I remember my Granny’s reaction to my other aunt’s death. It was the first time I saw her cry and knees buckle underneath, supported on either side by two relatives as they walked down the aisle in church. “A mother shouldn’t live to see her children die. A mother shouldn’t bury her child.” My grandmother is strength multiplied. My grandmother reminds me of the matriarch in One Hundred Years of Solitude by Gabriel García Márquez. Some family members believe Granny will outlive us all as a testament to her will to survive despite everything that has happened in her eighty-seven years. Granny perseveres because she knows nothing else to do. There was a time I thought the family would continue to multiply, never die. I was probably ten years old, and enjoying the reputation of a large family. We were a formidable family. Our numbers inspired awe or envy. Elementary and junior high schoolteachers knew my grandmother by first name, and would visit prior to or soon after disciplining one of the grandchildren. Granny would nod in agreement while a teacher or principal recounted surprise of one of our having misbehaved or sassed.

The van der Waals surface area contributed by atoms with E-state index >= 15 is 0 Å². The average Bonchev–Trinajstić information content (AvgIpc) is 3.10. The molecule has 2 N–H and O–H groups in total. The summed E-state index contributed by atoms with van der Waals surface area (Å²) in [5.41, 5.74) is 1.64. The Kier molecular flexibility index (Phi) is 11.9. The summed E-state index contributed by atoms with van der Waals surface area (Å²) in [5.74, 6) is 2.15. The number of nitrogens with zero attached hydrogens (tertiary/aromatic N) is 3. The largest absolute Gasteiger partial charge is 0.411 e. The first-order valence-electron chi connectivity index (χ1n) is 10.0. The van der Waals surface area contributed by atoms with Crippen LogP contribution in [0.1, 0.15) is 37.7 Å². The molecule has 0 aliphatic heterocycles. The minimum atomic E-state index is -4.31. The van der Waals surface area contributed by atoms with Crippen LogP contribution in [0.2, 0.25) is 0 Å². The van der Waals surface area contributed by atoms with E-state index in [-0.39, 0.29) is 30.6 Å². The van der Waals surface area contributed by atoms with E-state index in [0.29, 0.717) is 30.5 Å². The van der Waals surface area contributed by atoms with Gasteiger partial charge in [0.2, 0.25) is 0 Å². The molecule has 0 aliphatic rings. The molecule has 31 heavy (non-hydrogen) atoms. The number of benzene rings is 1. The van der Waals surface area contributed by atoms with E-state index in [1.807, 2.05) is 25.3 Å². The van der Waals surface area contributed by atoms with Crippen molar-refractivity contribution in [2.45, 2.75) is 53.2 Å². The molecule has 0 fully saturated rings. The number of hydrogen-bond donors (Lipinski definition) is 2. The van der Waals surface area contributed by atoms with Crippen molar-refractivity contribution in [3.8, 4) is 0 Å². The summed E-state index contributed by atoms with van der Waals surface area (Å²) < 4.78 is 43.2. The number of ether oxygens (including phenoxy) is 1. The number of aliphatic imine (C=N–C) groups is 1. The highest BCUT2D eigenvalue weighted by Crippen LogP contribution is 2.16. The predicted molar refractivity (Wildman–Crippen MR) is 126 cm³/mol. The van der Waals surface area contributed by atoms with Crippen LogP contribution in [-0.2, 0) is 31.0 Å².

At some point, we stop being a united family; many things said and done that caused a riff among the ranks. We lost the magic or illusions we once shared. Gone are the silly poses and smiling faces in pictures. We have become strangers over the years, notwithstanding my living on the East Coast, and one cousin in the Army stationed in Germany. I know how time and distance plays with my heart and mind on Sunday afternoons when I call Houston. It’s been six years since I visited and now I’m 31,000 feet, on Flight 111, en route to my aunt’s funeral. I’ll think twice before booking a 5:30 a.m. flight out of Newark. The airport buses don’t start until 6:00 a.m., and I arrived at Port Authority just before 3 a.m., when night creatures prowl, and do their best to beguile a naïve-looking lad. This flight almost didn’t happen. Ten minutes of fiddling with the NJ Transit ticket dispenser while drunkards and con artists hovered and helped from all angles, I contemplated returning home and sleeping. Times Square before sunrise isn’t a place I wanted to be, but I bought a non-refundable ticket, and my cousin is set to pick me up from the airport.